A complete how-to video for the "XL" model, which includes the model I had found. Whoa! Now that was a "find" that was meant to be found!

Coming Soon!  Guest blogger Bob Deakin shares the ultimate Estate Sale story. 

Sunday, June 20, 2010

Happy Father's Day!

My daughter wanted me to share this on my blog. I have titled it: "Suburban Supernova."
I especially like that she got the air conditioner (on the right side in blue) with wavy lines depicting the hot air blowing out. It is rather hot here today.

Saturday, June 19, 2010

Dig Report 6/13/10 - Lost GPS device finds me!

Why was I carrying 4 "AA" batteries with me this day?  I have to thank my co-pilot who has her own collection of battery eating toys. The tag sale trail is not meticulously mapped.  There is no "war room" with back-lit maps and croupier sticks moving assets while strategists plot a course under the haze of numerous smoldering cigars. Nope, it's not even the "probability & outcome" scenario.  Tag sale-ing, for me anyway, is pure luck.  Yes, I know what I like, and sometimes I am on a mission, but with no guarantee, the hunt has to be left up to chance.

I have already confessed that I am an incurable gadget-ologist. (read this post) All it takes is a black box, several buttons, some sort of display and I am hooked. Thankfully, my thriftiness precedes me, otherwise I might well be a broke pack-rat, or a hopeless eccentric with a basement laboratory in search of a "B" Science Fiction film plot. AVA and I had drifted to Wilton after disappointment in Ridgefield among the threatening rain clouds. Wilton, like the other far-off places we have been has to have something to entice us or it isn't worth the trip. In this case it was a moving sale, which means a good quantity of items and people motivated to sell.

This sale was deep in the heart of Wilton, and it was nearly a bust. The tables were full of household items and nothing seemed original to the house. Maybe the good stuff had gone earlier in the day?  It was maybe out of desperation that I took interest in this box:
I knew what it was, and I recognized the manufacturer, but immediately wondered how old it was.  Anything portraying itself as a GPS these days better have a color screen or at least a high resolution display. I was curious enough to paw through the box and see.  The manual told me it was possibly from 1997,  the idea of GPS units has always intrigued me, especially the idea of holding something in your hand that is communicating with one or more satellites.  Then I see all the distracted drivers these days and notice that this is one of the evil triad of distraction: Cel Phones, Ipod/media players, and GPS units, which has steered me clear of them. (I already have the first 2 distractions). Thinking that I may have another dry weekend (no good "finds") I begin to wonder if this might be a fun project, even if I am spending 5 dollars on something I plan to dissect.  And then I remember, I have 4 "AA" batteries in my pocket. Why not see if it works? 

Coming soon!  Lost GPS finds me! Part 2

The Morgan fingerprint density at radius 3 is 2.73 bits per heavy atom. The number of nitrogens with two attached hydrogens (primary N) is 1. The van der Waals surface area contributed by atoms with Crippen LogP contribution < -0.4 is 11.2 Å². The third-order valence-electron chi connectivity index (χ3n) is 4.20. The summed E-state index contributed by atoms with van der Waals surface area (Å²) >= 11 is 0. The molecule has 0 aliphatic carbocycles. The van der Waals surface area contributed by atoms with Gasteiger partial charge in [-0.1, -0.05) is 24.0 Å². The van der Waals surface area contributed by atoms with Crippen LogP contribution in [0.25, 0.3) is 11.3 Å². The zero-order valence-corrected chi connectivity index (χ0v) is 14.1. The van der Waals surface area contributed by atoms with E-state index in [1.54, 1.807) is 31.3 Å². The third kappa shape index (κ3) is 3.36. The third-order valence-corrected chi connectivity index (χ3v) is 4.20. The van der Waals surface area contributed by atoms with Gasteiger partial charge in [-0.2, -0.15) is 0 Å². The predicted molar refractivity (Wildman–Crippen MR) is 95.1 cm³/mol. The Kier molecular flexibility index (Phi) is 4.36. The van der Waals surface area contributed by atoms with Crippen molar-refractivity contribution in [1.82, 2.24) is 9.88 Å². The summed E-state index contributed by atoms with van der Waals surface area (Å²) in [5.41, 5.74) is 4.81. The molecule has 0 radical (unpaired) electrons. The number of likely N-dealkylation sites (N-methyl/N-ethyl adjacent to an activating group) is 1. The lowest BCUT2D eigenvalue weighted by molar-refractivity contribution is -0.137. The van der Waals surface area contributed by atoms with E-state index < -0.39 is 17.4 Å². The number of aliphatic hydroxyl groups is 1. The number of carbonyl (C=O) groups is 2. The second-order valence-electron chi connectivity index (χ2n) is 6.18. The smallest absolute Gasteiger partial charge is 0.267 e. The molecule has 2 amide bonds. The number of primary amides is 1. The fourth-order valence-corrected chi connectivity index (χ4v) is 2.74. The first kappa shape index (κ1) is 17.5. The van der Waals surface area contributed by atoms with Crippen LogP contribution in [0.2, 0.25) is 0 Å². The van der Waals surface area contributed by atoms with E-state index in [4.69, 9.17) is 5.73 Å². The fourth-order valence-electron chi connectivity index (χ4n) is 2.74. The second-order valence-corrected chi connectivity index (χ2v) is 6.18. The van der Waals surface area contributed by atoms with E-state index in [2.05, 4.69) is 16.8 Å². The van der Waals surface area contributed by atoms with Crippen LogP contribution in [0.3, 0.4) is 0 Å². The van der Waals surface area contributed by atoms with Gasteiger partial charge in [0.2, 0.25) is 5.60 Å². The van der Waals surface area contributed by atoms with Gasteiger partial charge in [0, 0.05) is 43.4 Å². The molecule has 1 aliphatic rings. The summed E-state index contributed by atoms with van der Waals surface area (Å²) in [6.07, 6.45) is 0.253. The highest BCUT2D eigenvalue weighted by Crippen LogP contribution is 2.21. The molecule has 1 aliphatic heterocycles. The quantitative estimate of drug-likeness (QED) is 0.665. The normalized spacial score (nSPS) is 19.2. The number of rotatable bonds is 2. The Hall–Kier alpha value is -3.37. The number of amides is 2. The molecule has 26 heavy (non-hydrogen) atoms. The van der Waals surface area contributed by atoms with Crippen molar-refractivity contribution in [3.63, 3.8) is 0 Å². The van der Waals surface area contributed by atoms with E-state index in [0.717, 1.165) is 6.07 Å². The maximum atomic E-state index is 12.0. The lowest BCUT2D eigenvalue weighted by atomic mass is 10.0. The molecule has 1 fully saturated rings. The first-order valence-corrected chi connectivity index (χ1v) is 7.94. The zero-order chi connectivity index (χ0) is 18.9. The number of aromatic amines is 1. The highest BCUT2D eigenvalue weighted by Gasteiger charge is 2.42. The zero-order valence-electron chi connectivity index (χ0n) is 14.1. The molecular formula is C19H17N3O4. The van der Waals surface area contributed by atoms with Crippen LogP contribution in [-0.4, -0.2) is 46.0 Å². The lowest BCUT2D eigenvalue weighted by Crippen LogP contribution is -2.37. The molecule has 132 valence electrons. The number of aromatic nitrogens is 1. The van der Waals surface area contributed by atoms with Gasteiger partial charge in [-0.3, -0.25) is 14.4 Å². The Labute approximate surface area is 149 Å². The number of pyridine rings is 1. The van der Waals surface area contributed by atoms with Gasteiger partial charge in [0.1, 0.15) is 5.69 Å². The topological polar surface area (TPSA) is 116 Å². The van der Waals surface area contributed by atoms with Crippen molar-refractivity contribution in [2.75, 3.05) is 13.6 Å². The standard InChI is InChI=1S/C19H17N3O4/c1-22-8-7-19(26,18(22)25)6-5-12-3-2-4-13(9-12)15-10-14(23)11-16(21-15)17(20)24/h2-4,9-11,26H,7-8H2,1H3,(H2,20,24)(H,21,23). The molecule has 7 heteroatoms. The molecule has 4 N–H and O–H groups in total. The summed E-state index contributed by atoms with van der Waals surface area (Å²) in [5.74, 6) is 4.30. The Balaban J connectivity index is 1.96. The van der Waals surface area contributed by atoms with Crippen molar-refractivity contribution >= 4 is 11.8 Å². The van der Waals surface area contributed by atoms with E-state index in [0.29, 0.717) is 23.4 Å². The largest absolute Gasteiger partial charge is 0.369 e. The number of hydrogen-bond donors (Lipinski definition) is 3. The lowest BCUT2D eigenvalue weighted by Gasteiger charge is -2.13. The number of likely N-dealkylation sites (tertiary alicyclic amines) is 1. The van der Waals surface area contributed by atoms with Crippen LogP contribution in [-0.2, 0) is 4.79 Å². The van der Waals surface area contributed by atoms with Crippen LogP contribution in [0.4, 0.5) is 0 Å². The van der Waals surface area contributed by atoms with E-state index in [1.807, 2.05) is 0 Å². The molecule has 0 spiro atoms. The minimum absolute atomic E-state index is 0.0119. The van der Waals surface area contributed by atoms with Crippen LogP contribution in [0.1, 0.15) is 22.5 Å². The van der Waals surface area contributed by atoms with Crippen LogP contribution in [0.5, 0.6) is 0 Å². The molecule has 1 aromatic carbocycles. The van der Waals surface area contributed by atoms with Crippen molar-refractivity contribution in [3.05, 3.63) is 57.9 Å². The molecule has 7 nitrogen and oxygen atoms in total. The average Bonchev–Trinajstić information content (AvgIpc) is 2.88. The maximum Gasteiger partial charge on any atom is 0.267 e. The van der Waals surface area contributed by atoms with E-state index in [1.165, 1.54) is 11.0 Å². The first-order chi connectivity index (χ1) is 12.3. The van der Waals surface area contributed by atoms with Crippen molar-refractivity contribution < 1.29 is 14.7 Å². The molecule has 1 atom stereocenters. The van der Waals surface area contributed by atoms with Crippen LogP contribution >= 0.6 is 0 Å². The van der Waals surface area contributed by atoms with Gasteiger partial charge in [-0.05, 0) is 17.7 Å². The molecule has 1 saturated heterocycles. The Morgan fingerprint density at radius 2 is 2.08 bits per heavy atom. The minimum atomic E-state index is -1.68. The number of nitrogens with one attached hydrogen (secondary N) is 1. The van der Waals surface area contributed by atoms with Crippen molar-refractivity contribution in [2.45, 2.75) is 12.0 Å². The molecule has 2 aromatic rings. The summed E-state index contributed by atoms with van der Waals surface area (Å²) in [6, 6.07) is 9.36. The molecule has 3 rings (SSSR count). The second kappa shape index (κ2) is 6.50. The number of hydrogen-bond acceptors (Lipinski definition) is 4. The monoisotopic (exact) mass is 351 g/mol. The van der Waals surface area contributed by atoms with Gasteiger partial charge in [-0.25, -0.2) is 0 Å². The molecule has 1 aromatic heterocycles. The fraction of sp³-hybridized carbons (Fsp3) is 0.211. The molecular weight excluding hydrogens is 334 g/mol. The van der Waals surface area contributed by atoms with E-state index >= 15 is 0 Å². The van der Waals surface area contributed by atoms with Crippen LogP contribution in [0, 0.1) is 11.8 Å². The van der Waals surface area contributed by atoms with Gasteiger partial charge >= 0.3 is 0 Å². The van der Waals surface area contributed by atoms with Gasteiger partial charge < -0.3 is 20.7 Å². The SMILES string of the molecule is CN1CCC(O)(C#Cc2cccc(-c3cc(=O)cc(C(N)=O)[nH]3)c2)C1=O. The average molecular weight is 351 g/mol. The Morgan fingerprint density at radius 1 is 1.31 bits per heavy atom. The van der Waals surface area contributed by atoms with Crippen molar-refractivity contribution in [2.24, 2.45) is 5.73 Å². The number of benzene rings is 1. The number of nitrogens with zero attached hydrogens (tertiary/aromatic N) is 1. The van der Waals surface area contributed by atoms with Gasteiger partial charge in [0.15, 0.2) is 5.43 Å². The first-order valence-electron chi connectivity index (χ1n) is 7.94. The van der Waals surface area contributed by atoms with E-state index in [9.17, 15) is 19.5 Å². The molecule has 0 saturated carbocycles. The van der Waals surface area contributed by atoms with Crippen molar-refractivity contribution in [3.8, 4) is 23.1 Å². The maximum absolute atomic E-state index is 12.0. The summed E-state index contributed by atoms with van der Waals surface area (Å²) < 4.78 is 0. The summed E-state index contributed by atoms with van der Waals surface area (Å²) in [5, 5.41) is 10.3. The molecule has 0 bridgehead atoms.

Wednesday, June 16, 2010

Will you ever be the butt of a joke? You bet your ASH!!

Here’s a story from a buddy of mine who lives in a suburb of Albany, NY. Tony and I go way back to the late 70’s and we still keep in touch – often over the cell phone amidst a Saturday of searching for treasure. He had an odd find recently and I invited him to be my first guest author.

So, my kids and I, who often will take great pleasure in finding a good sale, had a pretty good sale-ing day last weekend. My son found a brand new, never used bike with a price of $30.00 that we haggled down to $20 (Thanks to Greg’s real time haggle tech-support advice over his really old noisy cell phone). I hope this doesn’t go to his head.

After you’ve made your first good deal of the day, the rest of the hunt was pretty much going to be a win any way we looked at it. But it wasn’t long after we hit the road to the next sale that we turned the corner and saw the "estate sale" sign. As Greg has told you, being less frequent than tag or yard sales, if you are looking for treasure these signs can make you a bit giddy. Now, I am not as much of an enthusiast (I prefer to call him “freak”) as Greg, but an estate sale is more than a hunt for good stuff. It’s often a search through someone’s personal history.  Sure, it can seem ghoulish, but you do it anyway. You can say that sifting through the life of a stranger is a bit like a voyeur at a binocular convention, but you keep wondering, “What little nugget will I see next?”  I typically looking for stuff I need or want, not like your Vmartyr who just wants to find those items that nobody ever thought existed until he dug it up and now wants to blog about it.  This estate sale we discovered was one great weird-o-rama jackpot. 

 Want proof? I found what might currently be the only personalized ashtray in existence. Oh, I bet maybe 40 years ago this was the cat’s p.j.’s. You want to give dad that special gift that will have him thinking about you everyday. Hmmm, what could you personalize? Let’s see… He loves to smoke. He’s always smoking… How about a, ummm, glass ashtray with my picture? Yeah! Every time he smothers out another cancer stick on his way to an early grave, nothing says,  “I love you” like the ash covered remains obscuring a loved one’s face.  Like I said, this was probably from years ago when Hollywood was securely in bed with big tobacco and made smoking look so cool.